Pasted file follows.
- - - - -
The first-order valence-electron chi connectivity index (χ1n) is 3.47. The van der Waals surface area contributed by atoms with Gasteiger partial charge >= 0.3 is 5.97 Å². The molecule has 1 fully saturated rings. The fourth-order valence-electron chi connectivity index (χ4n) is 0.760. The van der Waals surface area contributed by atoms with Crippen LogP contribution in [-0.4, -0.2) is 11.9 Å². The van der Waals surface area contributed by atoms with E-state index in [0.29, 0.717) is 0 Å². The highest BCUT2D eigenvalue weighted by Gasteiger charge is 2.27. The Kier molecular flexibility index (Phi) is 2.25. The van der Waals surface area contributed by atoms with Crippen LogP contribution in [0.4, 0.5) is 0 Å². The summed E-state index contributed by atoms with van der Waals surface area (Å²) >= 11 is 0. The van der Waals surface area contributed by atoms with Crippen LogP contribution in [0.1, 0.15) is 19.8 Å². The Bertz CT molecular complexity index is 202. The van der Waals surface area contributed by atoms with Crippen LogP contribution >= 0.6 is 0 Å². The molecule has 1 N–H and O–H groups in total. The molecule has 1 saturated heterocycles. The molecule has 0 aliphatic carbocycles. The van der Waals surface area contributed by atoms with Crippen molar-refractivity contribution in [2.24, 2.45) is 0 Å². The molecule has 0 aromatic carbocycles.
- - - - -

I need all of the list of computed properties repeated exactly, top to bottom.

The first-order valence-electron chi connectivity index (χ1n) is 3.47. The van der Waals surface area contributed by atoms with Gasteiger partial charge >= 0.3 is 5.97 Å². The molecule has 1 fully saturated rings. The fourth-order valence-electron chi connectivity index (χ4n) is 0.760. The van der Waals surface area contributed by atoms with Crippen LogP contribution in [-0.4, -0.2) is 11.9 Å². The van der Waals surface area contributed by atoms with E-state index in [0.29, 0.717) is 0 Å². The highest BCUT2D eigenvalue weighted by Gasteiger charge is 2.27. The Kier molecular flexibility index (Phi) is 2.25. The van der Waals surface area contributed by atoms with Crippen LogP contribution in [0.4, 0.5) is 0 Å². The summed E-state index contributed by atoms with van der Waals surface area (Å²) >= 11 is 0. The van der Waals surface area contributed by atoms with Crippen LogP contribution in [0.1, 0.15) is 19.8 Å². The Bertz CT molecular complexity index is 202. The van der Waals surface area contributed by atoms with Crippen LogP contribution >= 0.6 is 0 Å². The molecule has 1 N–H and O–H groups in total. The molecule has 1 saturated heterocycles. The molecule has 0 aliphatic carbocycles. The van der Waals surface area contributed by atoms with Crippen molar-refractivity contribution in [2.24, 2.45) is 0 Å². The molecule has 0 aromatic carbocycles.